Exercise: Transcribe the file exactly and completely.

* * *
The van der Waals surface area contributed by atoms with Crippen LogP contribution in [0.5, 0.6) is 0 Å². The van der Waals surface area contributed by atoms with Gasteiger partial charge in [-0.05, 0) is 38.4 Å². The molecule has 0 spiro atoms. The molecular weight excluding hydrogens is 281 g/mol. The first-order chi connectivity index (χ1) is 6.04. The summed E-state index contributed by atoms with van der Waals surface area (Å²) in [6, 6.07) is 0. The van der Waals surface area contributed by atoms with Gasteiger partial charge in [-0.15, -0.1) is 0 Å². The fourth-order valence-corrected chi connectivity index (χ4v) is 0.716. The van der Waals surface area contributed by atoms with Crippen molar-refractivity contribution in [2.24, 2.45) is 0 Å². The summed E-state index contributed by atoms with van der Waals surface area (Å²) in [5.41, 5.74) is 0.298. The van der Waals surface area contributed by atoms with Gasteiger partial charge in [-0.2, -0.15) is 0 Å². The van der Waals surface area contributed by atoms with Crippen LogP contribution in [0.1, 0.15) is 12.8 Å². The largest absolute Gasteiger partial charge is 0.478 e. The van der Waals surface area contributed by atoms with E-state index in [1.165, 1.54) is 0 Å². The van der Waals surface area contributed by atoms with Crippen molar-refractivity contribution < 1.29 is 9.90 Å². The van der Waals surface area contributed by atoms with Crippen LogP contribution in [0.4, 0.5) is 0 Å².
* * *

The van der Waals surface area contributed by atoms with Crippen LogP contribution in [0.5, 0.6) is 0 Å². The van der Waals surface area contributed by atoms with Gasteiger partial charge in [-0.05, 0) is 38.4 Å². The molecule has 0 spiro atoms. The molecular weight excluding hydrogens is 281 g/mol. The first-order chi connectivity index (χ1) is 6.04. The summed E-state index contributed by atoms with van der Waals surface area (Å²) in [6, 6.07) is 0. The van der Waals surface area contributed by atoms with Gasteiger partial charge in [-0.15, -0.1) is 0 Å². The fourth-order valence-corrected chi connectivity index (χ4v) is 0.716. The van der Waals surface area contributed by atoms with Crippen molar-refractivity contribution in [2.24, 2.45) is 0 Å². The summed E-state index contributed by atoms with van der Waals surface area (Å²) in [5.41, 5.74) is 0.298. The van der Waals surface area contributed by atoms with Gasteiger partial charge in [-0.2, -0.15) is 0 Å². The van der Waals surface area contributed by atoms with Crippen LogP contribution in [0.1, 0.15) is 12.8 Å². The largest absolute Gasteiger partial charge is 0.478 e. The van der Waals surface area contributed by atoms with E-state index in [1.165, 1.54) is 0 Å². The van der Waals surface area contributed by atoms with Crippen molar-refractivity contribution < 1.29 is 9.90 Å². The van der Waals surface area contributed by atoms with Crippen LogP contribution in [0.4, 0.5) is 0 Å².